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Rentable Square Footage vs Usable SF: What’s the Difference?

Rentable Square Footage vs Usable SF

The space that retail and office tenants have in commercial real estate properties can be measured in two ways: rentable square footage and usable square footage. Although the two may sound like they refer to the same space, there’s actually an important difference between them.

This difference should be understood when renting multi-tenant retail and office properties. It’s usually not used for industrial or multifamily properties and is moot when a single tenant rents a retail or office building.

What is Rentable Square Footage?

Rentable square footage (RSF) is the amount of space a tenant pays rent for. It generally encompasses any space a tenant uses, including private and shared areas.

For the purposes of RSF and USF, private areas are those that the tenant has full and exclusive use of. These include leased open spaces and rooms, along with any private hallways, private storage, private restrooms, or other areas fully within the tenant’s leased space. Structural features, like recessed entryways or columns within the tenant’s leased space, would also be included.

Shared areas are spaces that a tenant has access to but not exclusive use of. These would include a building foyer or lobby, public restrooms in the building, common hallways, stairwells, general storage, and similar spaces. Shared areas are the same as common areas.

When calculating RSF, both private areas and shared areas are included. Private areas are included at their total square footage, and shared areas are included pro-rata according to how much a tenant uses them.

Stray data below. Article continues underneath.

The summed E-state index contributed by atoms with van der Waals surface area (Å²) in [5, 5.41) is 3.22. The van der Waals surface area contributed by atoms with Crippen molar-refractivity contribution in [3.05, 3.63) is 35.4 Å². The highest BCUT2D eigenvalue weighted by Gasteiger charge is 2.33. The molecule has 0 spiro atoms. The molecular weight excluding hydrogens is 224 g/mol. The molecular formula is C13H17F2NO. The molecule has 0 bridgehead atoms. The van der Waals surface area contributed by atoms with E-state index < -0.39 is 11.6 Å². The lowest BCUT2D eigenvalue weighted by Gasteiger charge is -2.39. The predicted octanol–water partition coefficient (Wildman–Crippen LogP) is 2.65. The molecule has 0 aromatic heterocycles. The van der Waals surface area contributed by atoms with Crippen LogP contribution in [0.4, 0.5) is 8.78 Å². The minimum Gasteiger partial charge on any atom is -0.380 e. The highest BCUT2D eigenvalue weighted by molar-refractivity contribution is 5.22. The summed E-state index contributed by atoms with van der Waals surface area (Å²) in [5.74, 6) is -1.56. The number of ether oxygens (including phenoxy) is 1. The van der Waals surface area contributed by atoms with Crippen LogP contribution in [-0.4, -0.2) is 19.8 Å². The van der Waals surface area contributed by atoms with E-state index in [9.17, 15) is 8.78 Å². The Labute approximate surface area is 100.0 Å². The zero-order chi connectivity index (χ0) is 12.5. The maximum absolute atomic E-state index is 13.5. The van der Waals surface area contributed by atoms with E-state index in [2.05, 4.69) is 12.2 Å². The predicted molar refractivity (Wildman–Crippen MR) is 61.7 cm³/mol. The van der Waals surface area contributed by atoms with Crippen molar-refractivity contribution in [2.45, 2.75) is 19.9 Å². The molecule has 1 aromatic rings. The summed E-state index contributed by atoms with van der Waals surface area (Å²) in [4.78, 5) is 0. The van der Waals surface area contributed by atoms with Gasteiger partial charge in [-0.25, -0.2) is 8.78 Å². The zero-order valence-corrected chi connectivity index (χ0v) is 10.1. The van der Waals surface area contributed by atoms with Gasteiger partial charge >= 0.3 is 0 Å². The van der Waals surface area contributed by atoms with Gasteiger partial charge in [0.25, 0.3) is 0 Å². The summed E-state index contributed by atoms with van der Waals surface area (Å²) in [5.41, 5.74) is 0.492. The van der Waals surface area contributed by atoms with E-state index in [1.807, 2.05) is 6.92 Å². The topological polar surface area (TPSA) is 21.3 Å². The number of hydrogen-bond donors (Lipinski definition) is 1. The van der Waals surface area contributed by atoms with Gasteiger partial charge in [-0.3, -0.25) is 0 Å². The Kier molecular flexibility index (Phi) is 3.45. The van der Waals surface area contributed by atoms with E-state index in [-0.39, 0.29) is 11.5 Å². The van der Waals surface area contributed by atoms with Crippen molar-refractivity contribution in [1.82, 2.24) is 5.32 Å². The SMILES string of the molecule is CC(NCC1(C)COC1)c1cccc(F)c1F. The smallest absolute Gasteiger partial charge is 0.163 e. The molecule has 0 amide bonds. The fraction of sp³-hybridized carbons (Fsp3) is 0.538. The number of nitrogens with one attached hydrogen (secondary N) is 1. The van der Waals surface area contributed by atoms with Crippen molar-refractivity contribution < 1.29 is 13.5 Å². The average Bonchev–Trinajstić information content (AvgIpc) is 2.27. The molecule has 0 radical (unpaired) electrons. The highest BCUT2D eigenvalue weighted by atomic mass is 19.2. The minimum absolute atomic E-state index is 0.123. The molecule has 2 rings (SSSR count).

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What is Usable Square Footage?

Usable square footage (USF) is limited to only the private areas that a tenant has exclusive use of. It doesn’t include any of the shared areas but does include all private areas noted above.

USF is critical for tenants to know, as it determines the functional area available for office setups, workstations, private offices, storage, and other business needs.

Critical Differences Between RSF and USF

The difference between rentable square footage and usable square footage is how shared areas are treated. Shared areas are included in RSF, but they aren’t included in USF. For this reason, USF will almost always be less than RSF.

The difference between the two is the load factor, which is sometimes called the common area factor. This is expressed as a percentage, reflecting what portion of a tenant’s rent is based on shared areas.

Load factors are often between 10% and 25%, but they can vary significantly depending on the building and tenant.

A small insurance office might have little use for common areas and could have a load factor of just 3%. In contrast, a major law firm might want a large foyer and spacious restrooms to impress clients. A load factor in a much more upscale office building could be closer to 15%.

Strip malls and malls are likely to have load factors higher than most office buildings, and indoor shopping malls have some of the highest load factors. Walkways, back hallways, public restrooms, food courts, and fountains are some of the features that increased the proportion of shared areas in these buildings. A 25% load factor isn’t unheard of in a shopping mall. Of course, tenants must understand the practical differences between RSF and USF to plan their setup and operations. They can usually only use private areas for their business.